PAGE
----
Some Thoughts About the Singular They

rogersgeorge on February 10th, 2018

I touched on the singular they in the past, and I recommend you follow the link if you don’t know what the singular they is. Today I ran into a usage of it that jumped out at me a little, so I thought I’d share.

First, look at the conversation in the third panel of Scott Meyer’s Basic Instructions:

Since we’re talking about spouses here, the issue of “his” or “hers” being the right word is a little stronger than it would be in a lot of other contexts. On one hand, in this context he’s talking about his wife. And on the other hand, he wants to make his statement tactfully general. And on the third hand, Scott is somewhat constrained for space, so “their” fits better than “his or her.”

Now look at panel three’s heading. Same problems. Scott doesn’t have much room, and he doesn’t know whether your spouse is male of female. So even though the topic is spouses, which is reasonably gender related, which would make “his or her” appropriate, he chose “their.”

Writing can get tricky sometimes, eh?

Subscribe to this blog's RSS feed

A little Quiz

rogersgeorge on November 10th, 2017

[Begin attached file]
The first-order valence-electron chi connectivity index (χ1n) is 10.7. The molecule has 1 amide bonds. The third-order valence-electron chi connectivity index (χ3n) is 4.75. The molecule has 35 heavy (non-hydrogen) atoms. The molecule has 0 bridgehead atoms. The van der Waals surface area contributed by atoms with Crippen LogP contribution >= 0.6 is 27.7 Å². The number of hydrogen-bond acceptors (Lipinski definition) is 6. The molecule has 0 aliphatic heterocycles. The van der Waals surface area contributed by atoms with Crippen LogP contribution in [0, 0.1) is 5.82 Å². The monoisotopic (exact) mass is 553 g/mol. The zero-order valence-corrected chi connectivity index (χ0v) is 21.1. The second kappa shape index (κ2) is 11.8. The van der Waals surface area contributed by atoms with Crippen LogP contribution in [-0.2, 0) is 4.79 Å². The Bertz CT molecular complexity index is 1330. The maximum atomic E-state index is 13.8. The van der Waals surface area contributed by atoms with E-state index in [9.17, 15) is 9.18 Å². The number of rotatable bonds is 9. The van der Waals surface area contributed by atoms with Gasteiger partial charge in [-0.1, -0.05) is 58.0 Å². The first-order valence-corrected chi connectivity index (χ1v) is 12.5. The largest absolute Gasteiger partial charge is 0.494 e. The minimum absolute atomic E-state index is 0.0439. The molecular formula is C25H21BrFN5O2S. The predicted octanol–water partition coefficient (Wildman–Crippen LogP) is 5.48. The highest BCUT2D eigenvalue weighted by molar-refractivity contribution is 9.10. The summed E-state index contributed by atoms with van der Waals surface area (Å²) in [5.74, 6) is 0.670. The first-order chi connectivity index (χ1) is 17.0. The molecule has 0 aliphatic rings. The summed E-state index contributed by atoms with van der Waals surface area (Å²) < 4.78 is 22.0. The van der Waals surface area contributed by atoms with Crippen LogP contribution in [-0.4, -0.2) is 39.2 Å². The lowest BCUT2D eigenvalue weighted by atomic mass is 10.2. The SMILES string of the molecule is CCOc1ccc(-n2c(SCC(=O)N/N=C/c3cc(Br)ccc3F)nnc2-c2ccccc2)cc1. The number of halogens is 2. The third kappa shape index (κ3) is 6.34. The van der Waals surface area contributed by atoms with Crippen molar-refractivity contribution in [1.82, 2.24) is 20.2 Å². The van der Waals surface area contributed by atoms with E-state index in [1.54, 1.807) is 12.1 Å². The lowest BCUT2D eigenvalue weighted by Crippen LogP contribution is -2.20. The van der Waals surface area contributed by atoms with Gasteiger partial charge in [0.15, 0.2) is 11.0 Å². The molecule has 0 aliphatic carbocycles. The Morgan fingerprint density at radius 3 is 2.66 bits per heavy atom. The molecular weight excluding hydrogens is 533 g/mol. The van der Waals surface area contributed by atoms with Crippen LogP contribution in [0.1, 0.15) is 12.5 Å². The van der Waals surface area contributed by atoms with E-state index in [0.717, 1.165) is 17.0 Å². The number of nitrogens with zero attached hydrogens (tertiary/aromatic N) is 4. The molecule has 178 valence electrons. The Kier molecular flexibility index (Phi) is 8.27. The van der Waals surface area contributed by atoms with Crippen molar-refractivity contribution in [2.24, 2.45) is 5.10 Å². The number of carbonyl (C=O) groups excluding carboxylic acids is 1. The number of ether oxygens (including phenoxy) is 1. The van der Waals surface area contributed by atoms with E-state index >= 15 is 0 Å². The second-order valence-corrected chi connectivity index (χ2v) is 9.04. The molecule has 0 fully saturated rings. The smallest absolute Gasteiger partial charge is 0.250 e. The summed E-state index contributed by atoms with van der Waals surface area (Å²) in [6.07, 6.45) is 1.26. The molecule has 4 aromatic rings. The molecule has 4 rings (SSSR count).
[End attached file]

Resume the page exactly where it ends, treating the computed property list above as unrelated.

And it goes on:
Scott Meyer is a pretty funny comic strip artist and writer. This recent comic made me twitch. See how many mistakes you can count. You should be able to find at least one in every panel. I counted more than a dozen. I don’t think he’s writing about me; I corrected him only once and that was years ago.

Adverbs Inside Infinitives

rogersgeorge on December 11th, 2016

I’ve written about this before, but hey, I have a comic!

Everybody knows about the TV show (or was it a movie?) that started with something about “to boldly go where…” and you probably had an English teacher (if you’re old enough) who said not to do that, you should say “boldly to go…” or maybe “to go boldly.” You might remember that I said that this rule was promulgated by Latinists who wanted English to be more like Latin. Baloney! Put those adverbs right there in the middle of the verb! (If you’re going to use an adverb, anyway. Try your sentence with a better verb and no adverb.)

So here’s the comic. See the second cell:

Thank you, Scott. I’ve been hanging onto this comic since 2014 and only now got around to finally using it. Shame on me.

By the way, at the top of that second cell, he writes, “have only noticed…” a similar construction.

A Mistake that Bears Repeating

rogersgeorge on January 1st, 2016

That is, I should repeat mentioning it so you won’t do it! I’m pretty sure nobody memorizes my little grammar lessons, and besides, repetition is the mother of learning, right?

Anyway, in English, we use the objective case for words that are objects of prepositions and direct objects. That means me instead of I, them instead of they. Other languages, that have more cases, can use any of several other cases with prepositions. We say their prepositions take the accusative, or the dative, or the genitive. But nobody uses the nominative with prepositions. Nominative is reserved for the subjects of sentences.